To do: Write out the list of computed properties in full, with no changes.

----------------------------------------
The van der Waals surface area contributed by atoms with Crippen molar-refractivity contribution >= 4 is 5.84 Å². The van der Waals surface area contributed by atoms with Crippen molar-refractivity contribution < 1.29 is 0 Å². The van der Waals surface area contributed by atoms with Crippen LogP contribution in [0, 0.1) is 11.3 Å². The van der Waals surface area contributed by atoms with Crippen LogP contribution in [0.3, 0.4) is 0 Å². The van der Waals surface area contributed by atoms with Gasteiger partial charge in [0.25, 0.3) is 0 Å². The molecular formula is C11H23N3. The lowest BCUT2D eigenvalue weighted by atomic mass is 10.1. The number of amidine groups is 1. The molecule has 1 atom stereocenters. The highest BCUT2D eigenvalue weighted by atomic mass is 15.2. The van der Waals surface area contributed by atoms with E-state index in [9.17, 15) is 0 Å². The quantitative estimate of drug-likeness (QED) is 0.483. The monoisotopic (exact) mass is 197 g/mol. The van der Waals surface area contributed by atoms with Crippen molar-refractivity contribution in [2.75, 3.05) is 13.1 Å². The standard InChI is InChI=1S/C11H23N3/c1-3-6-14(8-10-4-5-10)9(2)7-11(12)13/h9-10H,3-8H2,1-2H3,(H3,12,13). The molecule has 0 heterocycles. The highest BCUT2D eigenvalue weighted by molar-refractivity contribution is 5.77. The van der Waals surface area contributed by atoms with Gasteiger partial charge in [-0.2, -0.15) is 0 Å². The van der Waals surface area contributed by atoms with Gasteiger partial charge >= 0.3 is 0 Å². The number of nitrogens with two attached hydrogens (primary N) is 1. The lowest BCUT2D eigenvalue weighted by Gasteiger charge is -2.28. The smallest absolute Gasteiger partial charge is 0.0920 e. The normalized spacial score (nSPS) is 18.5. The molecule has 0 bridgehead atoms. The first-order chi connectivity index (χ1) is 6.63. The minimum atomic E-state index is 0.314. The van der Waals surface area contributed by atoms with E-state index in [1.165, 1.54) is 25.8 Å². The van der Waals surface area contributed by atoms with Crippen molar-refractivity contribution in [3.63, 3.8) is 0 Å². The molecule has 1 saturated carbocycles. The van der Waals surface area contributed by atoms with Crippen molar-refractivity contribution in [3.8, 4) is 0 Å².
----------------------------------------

The van der Waals surface area contributed by atoms with Crippen molar-refractivity contribution >= 4 is 5.84 Å². The van der Waals surface area contributed by atoms with Crippen molar-refractivity contribution < 1.29 is 0 Å². The van der Waals surface area contributed by atoms with Crippen LogP contribution in [0, 0.1) is 11.3 Å². The van der Waals surface area contributed by atoms with Crippen LogP contribution in [0.3, 0.4) is 0 Å². The van der Waals surface area contributed by atoms with Gasteiger partial charge in [0.25, 0.3) is 0 Å². The molecular formula is C11H23N3. The lowest BCUT2D eigenvalue weighted by atomic mass is 10.1. The number of amidine groups is 1. The molecule has 1 atom stereocenters. The highest BCUT2D eigenvalue weighted by atomic mass is 15.2. The van der Waals surface area contributed by atoms with E-state index in [9.17, 15) is 0 Å². The quantitative estimate of drug-likeness (QED) is 0.483. The monoisotopic (exact) mass is 197 g/mol. The van der Waals surface area contributed by atoms with Crippen molar-refractivity contribution in [2.75, 3.05) is 13.1 Å². The standard InChI is InChI=1S/C11H23N3/c1-3-6-14(8-10-4-5-10)9(2)7-11(12)13/h9-10H,3-8H2,1-2H3,(H3,12,13). The molecule has 0 heterocycles. The highest BCUT2D eigenvalue weighted by molar-refractivity contribution is 5.77. The van der Waals surface area contributed by atoms with Gasteiger partial charge in [-0.2, -0.15) is 0 Å². The van der Waals surface area contributed by atoms with Gasteiger partial charge >= 0.3 is 0 Å². The number of nitrogens with two attached hydrogens (primary N) is 1. The lowest BCUT2D eigenvalue weighted by Gasteiger charge is -2.28. The smallest absolute Gasteiger partial charge is 0.0920 e. The normalized spacial score (nSPS) is 18.5. The molecule has 0 bridgehead atoms. The first-order chi connectivity index (χ1) is 6.63. The minimum atomic E-state index is 0.314. The van der Waals surface area contributed by atoms with E-state index in [1.165, 1.54) is 25.8 Å². The van der Waals surface area contributed by atoms with Crippen molar-refractivity contribution in [3.63, 3.8) is 0 Å². The molecule has 1 saturated carbocycles. The van der Waals surface area contributed by atoms with Crippen molar-refractivity contribution in [3.8, 4) is 0 Å².